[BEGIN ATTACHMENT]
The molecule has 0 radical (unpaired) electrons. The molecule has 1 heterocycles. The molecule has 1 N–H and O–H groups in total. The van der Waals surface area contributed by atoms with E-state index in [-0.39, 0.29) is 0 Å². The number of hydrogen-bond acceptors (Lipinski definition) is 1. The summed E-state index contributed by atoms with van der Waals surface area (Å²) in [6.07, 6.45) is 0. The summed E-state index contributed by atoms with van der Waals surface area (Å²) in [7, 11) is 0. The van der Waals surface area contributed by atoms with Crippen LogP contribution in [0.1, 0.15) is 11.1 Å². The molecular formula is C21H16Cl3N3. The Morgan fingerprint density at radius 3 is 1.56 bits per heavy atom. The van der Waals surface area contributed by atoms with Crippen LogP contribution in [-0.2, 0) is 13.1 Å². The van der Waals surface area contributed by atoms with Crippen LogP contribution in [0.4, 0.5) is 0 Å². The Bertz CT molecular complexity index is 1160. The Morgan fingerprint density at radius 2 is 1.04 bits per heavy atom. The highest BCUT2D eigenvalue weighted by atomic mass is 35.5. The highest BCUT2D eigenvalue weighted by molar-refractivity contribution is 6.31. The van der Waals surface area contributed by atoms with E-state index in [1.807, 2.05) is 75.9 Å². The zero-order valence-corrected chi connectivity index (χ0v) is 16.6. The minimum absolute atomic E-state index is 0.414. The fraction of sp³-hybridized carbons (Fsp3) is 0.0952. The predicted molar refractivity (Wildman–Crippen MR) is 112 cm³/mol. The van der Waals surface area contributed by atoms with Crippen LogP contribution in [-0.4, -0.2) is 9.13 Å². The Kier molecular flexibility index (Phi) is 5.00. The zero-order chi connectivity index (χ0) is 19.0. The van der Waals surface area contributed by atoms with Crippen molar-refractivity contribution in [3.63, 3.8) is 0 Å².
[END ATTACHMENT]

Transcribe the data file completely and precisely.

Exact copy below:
The molecule has 0 radical (unpaired) electrons. The molecule has 1 heterocycles. The molecule has 1 N–H and O–H groups in total. The van der Waals surface area contributed by atoms with E-state index in [-0.39, 0.29) is 0 Å². The number of hydrogen-bond acceptors (Lipinski definition) is 1. The summed E-state index contributed by atoms with van der Waals surface area (Å²) in [6.07, 6.45) is 0. The summed E-state index contributed by atoms with van der Waals surface area (Å²) in [7, 11) is 0. The van der Waals surface area contributed by atoms with Crippen LogP contribution in [0.1, 0.15) is 11.1 Å². The molecular formula is C21H16Cl3N3. The Morgan fingerprint density at radius 3 is 1.56 bits per heavy atom. The van der Waals surface area contributed by atoms with Crippen LogP contribution in [-0.2, 0) is 13.1 Å². The van der Waals surface area contributed by atoms with Crippen LogP contribution in [0.4, 0.5) is 0 Å². The Bertz CT molecular complexity index is 1160. The Morgan fingerprint density at radius 2 is 1.04 bits per heavy atom. The highest BCUT2D eigenvalue weighted by atomic mass is 35.5. The highest BCUT2D eigenvalue weighted by molar-refractivity contribution is 6.31. The van der Waals surface area contributed by atoms with E-state index in [1.807, 2.05) is 75.9 Å². The zero-order valence-corrected chi connectivity index (χ0v) is 16.6. The minimum absolute atomic E-state index is 0.414. The fraction of sp³-hybridized carbons (Fsp3) is 0.0952. The predicted molar refractivity (Wildman–Crippen MR) is 112 cm³/mol. The van der Waals surface area contributed by atoms with Crippen LogP contribution in [-0.4, -0.2) is 9.13 Å². The Kier molecular flexibility index (Phi) is 5.00. The zero-order chi connectivity index (χ0) is 19.0. The van der Waals surface area contributed by atoms with Crippen molar-refractivity contribution in [3.63, 3.8) is 0 Å².